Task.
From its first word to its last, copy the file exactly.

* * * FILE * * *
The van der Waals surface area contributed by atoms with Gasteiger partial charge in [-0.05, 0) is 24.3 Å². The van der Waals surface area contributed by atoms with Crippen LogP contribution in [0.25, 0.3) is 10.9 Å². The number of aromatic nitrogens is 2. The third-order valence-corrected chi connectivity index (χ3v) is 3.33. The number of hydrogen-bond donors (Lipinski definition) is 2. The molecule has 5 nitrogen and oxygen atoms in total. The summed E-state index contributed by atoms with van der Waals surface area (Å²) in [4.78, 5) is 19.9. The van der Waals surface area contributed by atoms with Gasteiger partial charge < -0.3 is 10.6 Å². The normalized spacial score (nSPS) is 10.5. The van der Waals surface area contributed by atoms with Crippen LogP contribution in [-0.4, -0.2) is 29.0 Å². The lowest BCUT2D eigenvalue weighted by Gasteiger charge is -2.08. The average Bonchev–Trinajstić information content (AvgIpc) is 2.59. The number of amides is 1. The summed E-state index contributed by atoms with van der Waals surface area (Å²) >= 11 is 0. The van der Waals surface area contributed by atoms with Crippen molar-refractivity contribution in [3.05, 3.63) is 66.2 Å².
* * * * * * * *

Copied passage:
The van der Waals surface area contributed by atoms with Gasteiger partial charge in [-0.05, 0) is 24.3 Å². The van der Waals surface area contributed by atoms with Crippen LogP contribution in [0.25, 0.3) is 10.9 Å². The number of aromatic nitrogens is 2. The third-order valence-corrected chi connectivity index (χ3v) is 3.33. The number of hydrogen-bond donors (Lipinski definition) is 2. The molecule has 5 nitrogen and oxygen atoms in total. The summed E-state index contributed by atoms with van der Waals surface area (Å²) in [4.78, 5) is 19.9. The van der Waals surface area contributed by atoms with Gasteiger partial charge < -0.3 is 10.6 Å². The normalized spacial score (nSPS) is 10.5. The van der Waals surface area contributed by atoms with Crippen LogP contribution in [-0.4, -0.2) is 29.0 Å². The lowest BCUT2D eigenvalue weighted by Gasteiger charge is -2.08. The average Bonchev–Trinajstić information content (AvgIpc) is 2.59. The number of amides is 1. The summed E-state index contributed by atoms with van der Waals surface area (Å²) >= 11 is 0. The van der Waals surface area contributed by atoms with Crippen molar-refractivity contribution in [3.05, 3.63) is 66.2 Å².